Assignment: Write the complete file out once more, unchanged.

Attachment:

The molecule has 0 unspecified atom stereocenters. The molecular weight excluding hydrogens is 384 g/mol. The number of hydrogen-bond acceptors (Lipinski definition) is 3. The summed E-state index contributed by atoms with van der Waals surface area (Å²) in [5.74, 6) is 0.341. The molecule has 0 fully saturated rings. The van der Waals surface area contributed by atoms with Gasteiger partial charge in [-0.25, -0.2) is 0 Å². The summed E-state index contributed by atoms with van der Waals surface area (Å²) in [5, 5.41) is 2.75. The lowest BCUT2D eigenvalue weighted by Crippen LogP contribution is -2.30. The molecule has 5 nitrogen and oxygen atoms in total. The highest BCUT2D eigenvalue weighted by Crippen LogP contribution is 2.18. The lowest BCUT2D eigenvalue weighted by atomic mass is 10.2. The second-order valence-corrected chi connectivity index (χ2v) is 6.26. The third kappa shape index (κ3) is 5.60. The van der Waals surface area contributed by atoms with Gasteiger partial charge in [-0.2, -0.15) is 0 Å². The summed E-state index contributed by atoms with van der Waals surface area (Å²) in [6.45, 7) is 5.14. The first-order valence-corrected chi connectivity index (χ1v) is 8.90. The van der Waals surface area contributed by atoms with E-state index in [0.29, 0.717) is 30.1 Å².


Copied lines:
The molecule has 0 unspecified atom stereocenters. The molecular weight excluding hydrogens is 384 g/mol. The number of hydrogen-bond acceptors (Lipinski definition) is 3. The summed E-state index contributed by atoms with van der Waals surface area (Å²) in [5.74, 6) is 0.341. The molecule has 0 fully saturated rings. The van der Waals surface area contributed by atoms with Gasteiger partial charge in [-0.25, -0.2) is 0 Å². The summed E-state index contributed by atoms with van der Waals surface area (Å²) in [5, 5.41) is 2.75. The lowest BCUT2D eigenvalue weighted by Crippen LogP contribution is -2.30. The molecule has 5 nitrogen and oxygen atoms in total. The highest BCUT2D eigenvalue weighted by Crippen LogP contribution is 2.18. The lowest BCUT2D eigenvalue weighted by atomic mass is 10.2. The second-order valence-corrected chi connectivity index (χ2v) is 6.26. The third kappa shape index (κ3) is 5.60. The van der Waals surface area contributed by atoms with Gasteiger partial charge in [-0.2, -0.15) is 0 Å². The summed E-state index contributed by atoms with van der Waals surface area (Å²) in [6.45, 7) is 5.14. The first-order valence-corrected chi connectivity index (χ1v) is 8.90. The van der Waals surface area contributed by atoms with E-state index in [0.29, 0.717) is 30.1 Å².